More than 1,800 offenders who were the subject of border arrests near Mexico in 2015 were classified as “high threat criminals” by the Texas Department of Public Safety.
However, the classification has since been questioned. A report found many of those arrested in the border operation were busted for drunk driving and failure to pay child support.
An analysis of the figures by Associated Press questioned claims those who were arrested posted a high threat, Fox News reported.
Many border arrests are for low-level offenses
The report said Texas Department of Public Safety once claimed conventional data fails to capture the danger to public safety and homeland security from border arrests. A $1 billion initiative was set up to secure the border.
Texas Lt. Gov. Dan Patrick claimed many of those who were arrested were illegally crossing the border.
The AP investigation took issue with this claim. The probe led the Department of Public Safety to recommend removing child support evaders from the high threat list.
But the department defended the data stating it’s not intended to measure border security, although the statistics are included in briefings to legislators.
The AP used the open records laws to obtain a list of “high threat” offenders across 60 counties in the border region. Investigators looked at jail records in Hidalgo and El Paso counties, border areas that had the highest numbers of arrests. Hidalgo County, located in the Rio Grande Valley, is one of the most prolific corridors for drug and human trafficking in the United States.
The Fox report said the “high threat’ crimes included a trailer that came unlatched from an RV and ended up in incoming traffic. The incident killed another driver more than 150 miles away from the border.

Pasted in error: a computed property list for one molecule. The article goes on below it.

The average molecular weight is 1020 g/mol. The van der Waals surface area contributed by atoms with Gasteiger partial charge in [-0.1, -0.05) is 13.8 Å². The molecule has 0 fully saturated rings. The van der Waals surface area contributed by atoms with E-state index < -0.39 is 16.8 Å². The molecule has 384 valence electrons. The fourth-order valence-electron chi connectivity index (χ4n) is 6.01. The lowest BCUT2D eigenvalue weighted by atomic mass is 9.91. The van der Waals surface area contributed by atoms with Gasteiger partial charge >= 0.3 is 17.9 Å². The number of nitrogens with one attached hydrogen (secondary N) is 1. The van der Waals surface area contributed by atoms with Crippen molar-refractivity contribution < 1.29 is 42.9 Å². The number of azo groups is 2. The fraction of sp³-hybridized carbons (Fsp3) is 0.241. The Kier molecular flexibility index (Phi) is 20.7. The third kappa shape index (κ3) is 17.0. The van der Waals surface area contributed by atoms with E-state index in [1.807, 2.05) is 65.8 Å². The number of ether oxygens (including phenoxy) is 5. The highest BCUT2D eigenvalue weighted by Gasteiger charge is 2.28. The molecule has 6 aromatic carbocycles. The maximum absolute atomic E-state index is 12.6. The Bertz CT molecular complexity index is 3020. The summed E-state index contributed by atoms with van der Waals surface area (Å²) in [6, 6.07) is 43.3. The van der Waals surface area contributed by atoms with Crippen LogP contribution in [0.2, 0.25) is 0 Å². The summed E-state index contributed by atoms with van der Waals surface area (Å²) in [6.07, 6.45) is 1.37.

AP found speeding teenagers and cases of hit-and-run with no serious injuries were included in the same classification as killers and human traffickers.
Criticism of the “High Threat” Border Arrests Data
Rep. Terry Canales, a Democratic state rep for the border city of Edinburg, said it was “shocking” that a person arrested carrying a small amount of cocaine in Odessa was classified as a high-threat criminal arrest on the Texas-Mexico border.
There was also criticism about the perceived lack of specifics in drug arrests. Many of the 2015 arrests were for possession of a controlled substance, but DPS fails to make a distinction between a tiny amount of cocaine and 50 pounds of marijuana brought in by a smuggler. The failure to pay child support was lumped in with sex crimes under offenses against the family.
If you have been charged with any drug offense or other crime near the border, there is a danger you will be wrongly classified as being a high risk criminal and treated unfairly.
See our resources about drug crimes of call us today for a consultation at (512) 399-2311.